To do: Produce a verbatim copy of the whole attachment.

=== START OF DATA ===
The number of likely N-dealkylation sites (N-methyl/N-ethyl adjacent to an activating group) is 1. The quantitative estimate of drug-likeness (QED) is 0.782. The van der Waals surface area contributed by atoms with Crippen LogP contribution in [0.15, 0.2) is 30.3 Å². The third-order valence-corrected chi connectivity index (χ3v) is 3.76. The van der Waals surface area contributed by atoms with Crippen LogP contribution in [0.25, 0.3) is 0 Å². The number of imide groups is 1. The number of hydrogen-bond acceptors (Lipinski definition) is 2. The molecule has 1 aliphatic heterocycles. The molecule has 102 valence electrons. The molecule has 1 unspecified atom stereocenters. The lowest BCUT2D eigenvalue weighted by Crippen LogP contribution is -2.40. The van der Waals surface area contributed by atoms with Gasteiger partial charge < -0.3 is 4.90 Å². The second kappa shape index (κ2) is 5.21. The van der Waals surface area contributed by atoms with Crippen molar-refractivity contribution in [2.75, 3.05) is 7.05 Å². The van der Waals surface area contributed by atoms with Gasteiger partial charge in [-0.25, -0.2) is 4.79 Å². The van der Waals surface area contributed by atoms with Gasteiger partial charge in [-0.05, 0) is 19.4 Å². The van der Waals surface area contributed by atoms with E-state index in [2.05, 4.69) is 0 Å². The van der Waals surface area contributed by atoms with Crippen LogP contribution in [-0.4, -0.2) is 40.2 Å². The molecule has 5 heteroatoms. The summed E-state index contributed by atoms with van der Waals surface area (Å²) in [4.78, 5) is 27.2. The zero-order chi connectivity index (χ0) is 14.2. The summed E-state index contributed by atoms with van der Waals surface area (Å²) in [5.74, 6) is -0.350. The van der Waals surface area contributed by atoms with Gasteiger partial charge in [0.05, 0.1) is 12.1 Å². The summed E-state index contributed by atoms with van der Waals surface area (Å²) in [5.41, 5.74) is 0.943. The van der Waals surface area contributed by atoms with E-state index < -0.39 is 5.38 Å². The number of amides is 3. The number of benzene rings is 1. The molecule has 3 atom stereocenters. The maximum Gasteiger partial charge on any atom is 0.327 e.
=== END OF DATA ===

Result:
The number of likely N-dealkylation sites (N-methyl/N-ethyl adjacent to an activating group) is 1. The quantitative estimate of drug-likeness (QED) is 0.782. The van der Waals surface area contributed by atoms with Crippen LogP contribution in [0.15, 0.2) is 30.3 Å². The third-order valence-corrected chi connectivity index (χ3v) is 3.76. The van der Waals surface area contributed by atoms with Crippen LogP contribution in [0.25, 0.3) is 0 Å². The number of imide groups is 1. The number of hydrogen-bond acceptors (Lipinski definition) is 2. The molecule has 1 aliphatic heterocycles. The molecule has 102 valence electrons. The molecule has 1 unspecified atom stereocenters. The lowest BCUT2D eigenvalue weighted by Crippen LogP contribution is -2.40. The van der Waals surface area contributed by atoms with Gasteiger partial charge < -0.3 is 4.90 Å². The second kappa shape index (κ2) is 5.21. The van der Waals surface area contributed by atoms with Crippen molar-refractivity contribution in [2.75, 3.05) is 7.05 Å². The van der Waals surface area contributed by atoms with Gasteiger partial charge in [-0.25, -0.2) is 4.79 Å². The van der Waals surface area contributed by atoms with Gasteiger partial charge in [-0.05, 0) is 19.4 Å². The van der Waals surface area contributed by atoms with E-state index in [2.05, 4.69) is 0 Å². The van der Waals surface area contributed by atoms with Crippen LogP contribution in [-0.4, -0.2) is 40.2 Å². The molecule has 5 heteroatoms. The summed E-state index contributed by atoms with van der Waals surface area (Å²) in [4.78, 5) is 27.2. The zero-order chi connectivity index (χ0) is 14.2. The summed E-state index contributed by atoms with van der Waals surface area (Å²) in [5.74, 6) is -0.350. The van der Waals surface area contributed by atoms with Gasteiger partial charge in [0.05, 0.1) is 12.1 Å². The summed E-state index contributed by atoms with van der Waals surface area (Å²) in [5.41, 5.74) is 0.943. The van der Waals surface area contributed by atoms with E-state index < -0.39 is 5.38 Å². The number of amides is 3. The number of benzene rings is 1. The molecule has 3 atom stereocenters. The maximum Gasteiger partial charge on any atom is 0.327 e.